While professional cycling is most certainly an occupation for my colleagues and me, it is work in an entirely different capacity than the majority of jobs out there. Cycling is an all-engrossing profession that consumes so many aspects of our lives, from … well, consuming and therefore what we eat to fuel five-hour training rides, to the amount of rest and downtime that directly influences our performance at work; there’s the virtually non-stop aspect of travel and operating out of a suitcase, as well as the facet of work that results from moving one’s entire life to seemingly the opposite end of the globe to pursue the sport — and job — that we love.
The progression of cycling in my life has been relatively straightforward. First were my days in elementary school riding a bike with friends simply in the pursuit of freedom, then years later I was reintroduced to cycling — this time as a sport — during my time in college. Amateur and then professional racing followed this chapter of my life all across North America, which has segued now into professional cycling at the pinnacle of the sport on a global scale. Throughout this progression, cycling has always brought me a great deal of enjoyment and simple joy.
At the end of the day, I still love my job. The feelings are very similar to the pleasure that was first elicited when I started riding decades ago and then when I began training regularly as a racing cyclist more recently. I still embrace that sense of freedom and love the adventures and world travels that cycling has allowed me. I recognize that my profession is a relatively unique one and it’s something I really embrace and feel privileged to have.
Pardon the randomness of this next statement, but stay with me here. Removing all of the sporting aspects of my life, one of my absolute favorite moments in life are the two-to-three minutes just prior to landing an airplane as I return home from a race or event. All the headaches and banging my head against the wall in the airport are quickly forgotten in these brief seconds. Gazing out the window the ground below is near enough to recognize my favorite training roads, the punchy climbs that I’ve toiled over countless times, and the best coffee shops where I’ve downed my share of unctuous caffeinated goodness.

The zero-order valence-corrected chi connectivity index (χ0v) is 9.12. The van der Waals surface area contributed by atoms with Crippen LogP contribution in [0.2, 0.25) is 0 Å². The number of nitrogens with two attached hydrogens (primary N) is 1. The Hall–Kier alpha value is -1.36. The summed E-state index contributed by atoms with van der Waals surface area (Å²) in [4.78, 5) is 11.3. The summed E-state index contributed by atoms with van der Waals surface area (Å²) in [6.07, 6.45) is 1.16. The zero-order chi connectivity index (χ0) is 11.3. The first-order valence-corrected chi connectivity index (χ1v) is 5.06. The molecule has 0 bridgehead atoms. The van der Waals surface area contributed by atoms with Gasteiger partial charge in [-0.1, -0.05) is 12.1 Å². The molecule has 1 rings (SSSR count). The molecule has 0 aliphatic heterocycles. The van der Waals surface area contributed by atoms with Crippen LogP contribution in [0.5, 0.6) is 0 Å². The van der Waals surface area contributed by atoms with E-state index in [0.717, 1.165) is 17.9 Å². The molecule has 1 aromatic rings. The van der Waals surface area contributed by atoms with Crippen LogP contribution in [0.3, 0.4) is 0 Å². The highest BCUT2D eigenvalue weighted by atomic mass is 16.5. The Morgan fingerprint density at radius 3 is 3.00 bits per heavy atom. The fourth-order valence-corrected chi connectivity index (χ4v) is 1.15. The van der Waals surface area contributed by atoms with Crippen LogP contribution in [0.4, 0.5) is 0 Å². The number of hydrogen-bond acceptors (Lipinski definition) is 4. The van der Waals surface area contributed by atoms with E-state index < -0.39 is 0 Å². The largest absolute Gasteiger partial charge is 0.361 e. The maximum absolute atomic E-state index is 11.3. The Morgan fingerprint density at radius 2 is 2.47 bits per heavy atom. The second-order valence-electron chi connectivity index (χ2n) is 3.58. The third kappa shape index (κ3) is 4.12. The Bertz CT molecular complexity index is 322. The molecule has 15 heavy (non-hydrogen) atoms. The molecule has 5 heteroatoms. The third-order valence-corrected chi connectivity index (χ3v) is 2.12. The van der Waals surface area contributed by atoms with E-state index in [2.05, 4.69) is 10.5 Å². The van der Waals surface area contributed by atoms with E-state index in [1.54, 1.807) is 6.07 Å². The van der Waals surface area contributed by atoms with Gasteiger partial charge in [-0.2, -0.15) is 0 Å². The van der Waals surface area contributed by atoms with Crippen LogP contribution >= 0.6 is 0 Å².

I can sometimes actually see my house or apartment, I recognize town centers, and see the landmarks that I’ve ridden by time and again. It’s a surreal vantage point — look closely enough and I can see people walking and cars driving, but it’s just far enough away that it somehow seems like a miniature toy village and somehow not real, like watching an episode of the Truman Show.
I’ve lived all over the globe, from New Hampshire to Vermont, North Carolina and Colorado, California, Spain, and Switzerland. I’m spoiled to have experienced this many amazing places, but every single time I’m in a plane in the final approach, I anxiously stare out the window and experience the same nostalgic (or maybe just plain crazy) feeling. I don’t know if you will experience this same wistful sensation that’s elicited when I do this, but I recommend you at least give it a try and request the window seat on your next flight home.
(Related: All Ted’s columns)
This year Ted King is in his sophomore year with the Cervélo TestTeam. After getting a taste for the European peloton with the U.S. espoir national team in 2005, King returned to the United States for three successful years of domestic pro racing. The 27-year-old is a native of New Hampshire and despite his affinity for hearty servings of coffee, he is slowly adapting to the smaller European portions. Slowly. His diaries appear monthly on VeloNews.com; between the scanty portions we serve up, you can follow Ted at www.Cervelo.com/team and www.iamTedKing.MissingSaddle.com. Those of you content with 140 characters or less can track his activities at www.twitter.com/iamtedking.